• Uploaded: “Velocity Averaging, Kinetic Formulations and Regularizing Effects in Quasilinear PDEs”, joint with Eitan Tadmor.   In this project (which we started six years ago!) we revisit the averaging lemma which provides a smoothing effect for the velocity averages of (entropy) solutions to kinetic formulations of quasilinear equations.  The main novelty here is an abstract approach which allows us for the first time to obtain the smoothing effect for second order (convection-diffusion or convection-elliptic) systems, going beyond the first order conservation law smoothing effects in existing versions of the lemma.  The key is that for each fixed “velocity” v, the multiplier associated to v, being a combination of a real elliptic quadratic and an imaginary linear term obeys a certain “truncation property” uniformly in v which allows one to obtain a good Littlewood-Paley theory relative to that multiplier. Combined with the standard non-degeneracy condition (namely, that for any fixed frequency, the multiplier associated to v is large for most velocities v) we obtain the regularizing effect.  In the case of higher order vanishing of the symbol we obtain slightly better exponents than in preceding results even for the first-order case (pure transport).

Oct 26, 2005

• Uploaded: “Maximal multilinear operators”, joint with Ciprian Demeter and Christoph Thiele.  In this paper we generalize a result of Michael Lacey concerning the bilinear maximal operator, to now obtain similar L^p bounds for arbitrary multilinear maximal operators, both in the context of functions on R and (via a simple transference principle) functions on a measure-preserving system, though the strength of the estimates depends greatly on the rank of the multilinear averaging (the main results are in the rank one case, the remaining ones being obtained by interpolation).  We follow Lacey’s approach with some additional simplifications.  Firstly we use now-standard multilinear interpolation techniques and time-frequency discretization techniques to reduce to a certain restricted weak type estimate for a model operator.  Using standard tree selection algorithms, the problem reduces to that of establishing a maximal Bessel inequality for a forest of wave packets, with a certain logarithmic loss.  By using a certain “good lambda” type argument one can make this logarithmic loss depend only on the tree multiplicity.  By spatial localization arguments (and a nonmaximal Bessel inequality, which has some independent interest) and the Radamacher-Menshov inequality we can normalize the trees to have common spatial interval, at which point the claim follows from an inequality of Bourgain.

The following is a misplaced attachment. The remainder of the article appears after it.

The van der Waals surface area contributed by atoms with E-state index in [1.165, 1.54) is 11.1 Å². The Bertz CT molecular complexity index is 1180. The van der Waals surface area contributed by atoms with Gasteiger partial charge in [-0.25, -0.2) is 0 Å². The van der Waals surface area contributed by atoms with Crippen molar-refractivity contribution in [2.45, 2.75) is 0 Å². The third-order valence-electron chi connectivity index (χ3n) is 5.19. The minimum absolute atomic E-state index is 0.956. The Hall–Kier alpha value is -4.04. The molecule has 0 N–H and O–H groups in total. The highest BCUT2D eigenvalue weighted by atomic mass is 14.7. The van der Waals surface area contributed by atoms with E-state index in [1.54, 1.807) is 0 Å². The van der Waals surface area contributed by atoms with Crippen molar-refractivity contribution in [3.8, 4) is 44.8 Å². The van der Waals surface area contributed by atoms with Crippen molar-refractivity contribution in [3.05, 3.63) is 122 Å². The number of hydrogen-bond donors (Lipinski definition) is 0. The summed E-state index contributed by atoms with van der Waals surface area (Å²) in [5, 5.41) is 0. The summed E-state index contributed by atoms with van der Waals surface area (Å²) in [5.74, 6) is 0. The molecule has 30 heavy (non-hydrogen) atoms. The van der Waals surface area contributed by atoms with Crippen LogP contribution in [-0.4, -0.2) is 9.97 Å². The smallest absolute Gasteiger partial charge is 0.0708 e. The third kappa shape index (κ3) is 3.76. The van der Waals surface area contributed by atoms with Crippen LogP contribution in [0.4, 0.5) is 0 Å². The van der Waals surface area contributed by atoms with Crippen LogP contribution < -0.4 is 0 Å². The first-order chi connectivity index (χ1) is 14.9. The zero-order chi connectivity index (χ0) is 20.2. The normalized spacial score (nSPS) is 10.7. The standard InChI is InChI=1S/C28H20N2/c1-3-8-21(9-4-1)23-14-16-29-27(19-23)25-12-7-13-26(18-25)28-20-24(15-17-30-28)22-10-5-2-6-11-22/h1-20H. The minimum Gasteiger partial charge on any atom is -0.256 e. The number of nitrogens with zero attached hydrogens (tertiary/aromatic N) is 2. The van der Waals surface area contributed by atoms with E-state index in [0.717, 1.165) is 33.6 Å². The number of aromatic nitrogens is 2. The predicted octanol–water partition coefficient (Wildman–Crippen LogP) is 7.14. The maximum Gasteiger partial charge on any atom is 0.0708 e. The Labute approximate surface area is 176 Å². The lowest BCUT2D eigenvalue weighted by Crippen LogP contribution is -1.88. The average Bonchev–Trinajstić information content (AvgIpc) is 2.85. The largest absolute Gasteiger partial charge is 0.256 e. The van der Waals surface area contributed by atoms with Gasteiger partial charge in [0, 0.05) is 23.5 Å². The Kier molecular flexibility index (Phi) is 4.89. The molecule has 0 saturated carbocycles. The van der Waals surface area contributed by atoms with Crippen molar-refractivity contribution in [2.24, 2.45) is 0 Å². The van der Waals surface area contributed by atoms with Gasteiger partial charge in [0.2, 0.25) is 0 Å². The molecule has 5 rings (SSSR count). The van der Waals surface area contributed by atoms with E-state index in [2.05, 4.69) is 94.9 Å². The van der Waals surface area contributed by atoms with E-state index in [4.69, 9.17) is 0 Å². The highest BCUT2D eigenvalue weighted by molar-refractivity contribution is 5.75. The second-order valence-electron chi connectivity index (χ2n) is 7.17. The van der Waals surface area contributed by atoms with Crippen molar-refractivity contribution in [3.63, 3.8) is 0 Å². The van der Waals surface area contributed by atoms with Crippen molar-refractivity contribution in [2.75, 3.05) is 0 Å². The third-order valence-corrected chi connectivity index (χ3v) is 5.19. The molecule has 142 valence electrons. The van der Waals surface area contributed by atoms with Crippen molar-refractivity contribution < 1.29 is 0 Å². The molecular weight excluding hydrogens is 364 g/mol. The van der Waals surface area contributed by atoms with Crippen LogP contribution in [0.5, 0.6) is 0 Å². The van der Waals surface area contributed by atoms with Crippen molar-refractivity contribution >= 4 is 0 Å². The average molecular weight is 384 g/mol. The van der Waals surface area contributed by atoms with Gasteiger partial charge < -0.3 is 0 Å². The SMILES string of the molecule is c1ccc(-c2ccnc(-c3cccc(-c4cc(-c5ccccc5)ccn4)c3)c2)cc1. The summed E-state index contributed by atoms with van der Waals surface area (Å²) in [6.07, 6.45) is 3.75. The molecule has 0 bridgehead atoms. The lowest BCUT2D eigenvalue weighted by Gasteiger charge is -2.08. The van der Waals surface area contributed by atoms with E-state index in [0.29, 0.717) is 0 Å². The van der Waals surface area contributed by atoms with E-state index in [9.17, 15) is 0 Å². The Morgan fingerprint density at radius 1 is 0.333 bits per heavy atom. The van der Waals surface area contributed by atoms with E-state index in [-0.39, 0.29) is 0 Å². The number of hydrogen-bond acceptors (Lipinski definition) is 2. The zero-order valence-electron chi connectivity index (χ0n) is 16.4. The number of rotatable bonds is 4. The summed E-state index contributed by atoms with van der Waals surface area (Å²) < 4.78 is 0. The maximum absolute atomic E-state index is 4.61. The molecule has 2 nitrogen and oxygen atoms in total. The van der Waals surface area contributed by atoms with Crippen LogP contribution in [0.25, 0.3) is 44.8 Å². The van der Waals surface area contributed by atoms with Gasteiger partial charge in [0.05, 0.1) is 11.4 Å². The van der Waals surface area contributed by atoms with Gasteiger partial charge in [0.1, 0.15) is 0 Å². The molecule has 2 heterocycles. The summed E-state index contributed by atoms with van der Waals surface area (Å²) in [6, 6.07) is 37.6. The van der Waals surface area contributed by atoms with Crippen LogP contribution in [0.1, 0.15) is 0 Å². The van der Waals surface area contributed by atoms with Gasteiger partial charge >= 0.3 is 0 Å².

Sep 23, 2005